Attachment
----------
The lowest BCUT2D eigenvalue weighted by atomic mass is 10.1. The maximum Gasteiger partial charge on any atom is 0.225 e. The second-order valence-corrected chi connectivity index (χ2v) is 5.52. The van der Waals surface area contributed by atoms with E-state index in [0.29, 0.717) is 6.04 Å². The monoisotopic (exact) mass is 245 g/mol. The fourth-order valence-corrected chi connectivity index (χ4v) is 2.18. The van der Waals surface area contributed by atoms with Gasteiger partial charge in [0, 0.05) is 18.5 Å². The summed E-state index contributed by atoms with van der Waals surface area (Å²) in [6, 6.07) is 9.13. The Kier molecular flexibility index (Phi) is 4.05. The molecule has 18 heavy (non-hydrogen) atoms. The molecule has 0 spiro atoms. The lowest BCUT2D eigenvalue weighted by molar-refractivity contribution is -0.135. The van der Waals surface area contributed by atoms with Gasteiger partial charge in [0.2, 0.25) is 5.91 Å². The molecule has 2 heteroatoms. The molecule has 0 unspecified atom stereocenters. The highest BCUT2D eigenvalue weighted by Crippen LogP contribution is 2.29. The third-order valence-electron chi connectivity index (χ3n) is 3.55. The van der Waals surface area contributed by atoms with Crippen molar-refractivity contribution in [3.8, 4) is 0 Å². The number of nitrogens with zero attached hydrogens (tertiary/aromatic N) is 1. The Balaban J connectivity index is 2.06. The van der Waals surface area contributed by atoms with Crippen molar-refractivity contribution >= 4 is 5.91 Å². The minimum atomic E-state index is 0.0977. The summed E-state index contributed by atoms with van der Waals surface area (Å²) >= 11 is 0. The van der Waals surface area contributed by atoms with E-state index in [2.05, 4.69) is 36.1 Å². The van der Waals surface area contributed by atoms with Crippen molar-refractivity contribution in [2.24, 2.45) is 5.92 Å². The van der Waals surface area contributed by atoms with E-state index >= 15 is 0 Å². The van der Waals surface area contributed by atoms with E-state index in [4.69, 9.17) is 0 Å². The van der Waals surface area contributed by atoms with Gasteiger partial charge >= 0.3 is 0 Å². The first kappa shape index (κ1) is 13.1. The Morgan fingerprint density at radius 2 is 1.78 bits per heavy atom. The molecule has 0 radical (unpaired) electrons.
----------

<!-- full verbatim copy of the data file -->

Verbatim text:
The lowest BCUT2D eigenvalue weighted by atomic mass is 10.1. The maximum Gasteiger partial charge on any atom is 0.225 e. The second-order valence-corrected chi connectivity index (χ2v) is 5.52. The van der Waals surface area contributed by atoms with E-state index in [0.29, 0.717) is 6.04 Å². The monoisotopic (exact) mass is 245 g/mol. The fourth-order valence-corrected chi connectivity index (χ4v) is 2.18. The van der Waals surface area contributed by atoms with Gasteiger partial charge in [0, 0.05) is 18.5 Å². The summed E-state index contributed by atoms with van der Waals surface area (Å²) in [6, 6.07) is 9.13. The Kier molecular flexibility index (Phi) is 4.05. The molecule has 18 heavy (non-hydrogen) atoms. The molecule has 0 spiro atoms. The lowest BCUT2D eigenvalue weighted by molar-refractivity contribution is -0.135. The van der Waals surface area contributed by atoms with Gasteiger partial charge in [0.2, 0.25) is 5.91 Å². The molecule has 2 heteroatoms. The molecule has 0 unspecified atom stereocenters. The highest BCUT2D eigenvalue weighted by Crippen LogP contribution is 2.29. The third-order valence-electron chi connectivity index (χ3n) is 3.55. The van der Waals surface area contributed by atoms with Crippen molar-refractivity contribution in [3.8, 4) is 0 Å². The number of nitrogens with zero attached hydrogens (tertiary/aromatic N) is 1. The Balaban J connectivity index is 2.06. The van der Waals surface area contributed by atoms with Crippen molar-refractivity contribution >= 4 is 5.91 Å². The minimum atomic E-state index is 0.0977. The summed E-state index contributed by atoms with van der Waals surface area (Å²) >= 11 is 0. The van der Waals surface area contributed by atoms with E-state index in [2.05, 4.69) is 36.1 Å². The van der Waals surface area contributed by atoms with Crippen molar-refractivity contribution in [2.24, 2.45) is 5.92 Å². The van der Waals surface area contributed by atoms with E-state index >= 15 is 0 Å². The van der Waals surface area contributed by atoms with E-state index in [4.69, 9.17) is 0 Å². The van der Waals surface area contributed by atoms with Gasteiger partial charge >= 0.3 is 0 Å². The first kappa shape index (κ1) is 13.1. The Morgan fingerprint density at radius 2 is 1.78 bits per heavy atom. The molecule has 0 radical (unpaired) electrons.